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Allan Lokos’s inspiration to just be, at a high level

Jun 22, 2014 Allan Lokos’s inspiration to just be, at a high level

Each day challenges us to be busy, so that we get to work on time; get our work done; do our work well; have time to eat; do what we need in the shower and bathroom; hopefully have some time to ourselves, for exercise, with our loved ones, and with our friends; prepare for the next day; hopefully get enough sleep; and then repeat it all the next day, interspersed with weekend and vacation time off. Some people look for busy-ness at every moment even on days off, whether out of discomfort in simply being with and knowing themselves, feeling that simply being is a time waster in our finite lives, out of habit, or for a host of other reasons.

For several weeks, I had been looking forward to Allan Lokos’s appearance at this weekend’s BuddhaFest in Arlington, Virginia. Allan is an accomplished meditation teacher and interfaith minister with his wife Susanna Weiss, who previously performed in theater, as is evident when he speaks so clearly and entertainingly. Sharon Salzberg is one of Allan’s teachers, and I have benefitted tremendously from learning from Sharon since first experiencing her in 2011.

I started reading Allan’s book Patience
around a year before he and his wife were in a plane crash in Burma. They both survived, but Allan’s foot got caught on something as he was trying to get out of the plane, and his legs got so badly burnt that sheets of skin were hanging off, and bone was exposed. The local residents looked at him with horror on their faces. A local doctor told Allan’s wife that he would die.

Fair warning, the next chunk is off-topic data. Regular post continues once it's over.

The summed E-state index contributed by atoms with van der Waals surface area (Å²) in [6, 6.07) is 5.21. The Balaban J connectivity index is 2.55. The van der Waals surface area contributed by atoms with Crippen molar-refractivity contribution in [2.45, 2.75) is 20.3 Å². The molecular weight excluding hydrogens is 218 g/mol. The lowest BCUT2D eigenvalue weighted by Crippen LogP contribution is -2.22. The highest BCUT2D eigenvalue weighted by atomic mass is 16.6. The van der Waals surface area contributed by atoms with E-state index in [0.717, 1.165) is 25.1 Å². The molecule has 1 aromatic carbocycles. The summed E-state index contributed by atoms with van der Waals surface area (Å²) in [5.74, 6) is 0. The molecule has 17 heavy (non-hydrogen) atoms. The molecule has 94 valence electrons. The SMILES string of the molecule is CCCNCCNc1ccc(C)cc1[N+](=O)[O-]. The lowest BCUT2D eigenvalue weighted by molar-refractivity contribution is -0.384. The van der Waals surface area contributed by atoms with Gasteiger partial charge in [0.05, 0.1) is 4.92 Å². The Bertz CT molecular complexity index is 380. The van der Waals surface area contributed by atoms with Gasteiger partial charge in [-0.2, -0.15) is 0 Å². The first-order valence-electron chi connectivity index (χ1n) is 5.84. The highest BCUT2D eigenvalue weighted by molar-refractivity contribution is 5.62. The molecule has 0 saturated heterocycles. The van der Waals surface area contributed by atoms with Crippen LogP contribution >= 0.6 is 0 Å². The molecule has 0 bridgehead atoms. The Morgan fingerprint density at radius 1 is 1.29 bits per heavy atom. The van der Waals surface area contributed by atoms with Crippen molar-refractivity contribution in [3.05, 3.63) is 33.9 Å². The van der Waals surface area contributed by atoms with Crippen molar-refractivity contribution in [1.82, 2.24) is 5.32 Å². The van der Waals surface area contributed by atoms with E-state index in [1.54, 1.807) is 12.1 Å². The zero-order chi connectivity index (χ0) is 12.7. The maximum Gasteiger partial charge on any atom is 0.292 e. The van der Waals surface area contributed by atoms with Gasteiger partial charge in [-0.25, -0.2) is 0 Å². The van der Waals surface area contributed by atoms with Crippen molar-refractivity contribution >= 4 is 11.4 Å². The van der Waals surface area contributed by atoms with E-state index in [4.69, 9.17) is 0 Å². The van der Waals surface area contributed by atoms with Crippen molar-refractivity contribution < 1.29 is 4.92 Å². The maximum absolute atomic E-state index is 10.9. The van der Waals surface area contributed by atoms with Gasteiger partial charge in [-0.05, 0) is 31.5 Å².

Even in his greatest moments of danger and pain, Allan found the kindness in others and gratitude for them, from the local townsperson who reassured him he would be okay, to the other resident who offered to bathe him, to the American embassy staffer who just happened to have been in town when Allan’s plane crashed, to his burn doctor in Singapore who was ever in the moment, and whose burn team’s skin grafting on Allan’s hands made his New York doctors unable even to visibly identify any skin grafting. Allan’s doctor in Singapore watched Allan’s videos on YouTube, and told him that he wanted to read Allan’s books, but only after Allan autographed them, which Allan was ultimately able to do after returning to New York and going through more painful burn treatment

Allan will detail his planed crash and burn and recovery experience further in his upcoming book Through the Flames, due for release this December 2014.

Allan started his talk on June 20 at BuhddhaFest as I would love many gatherings to start, with a short meditation, this one being ten minutes. He pointed out how welcome doing so could be, at the end of the day. This was my most amazing meditation experience next to my first meditation experience with Sharon Salzberg three years ago, when for the first time I felt limitless in time and space.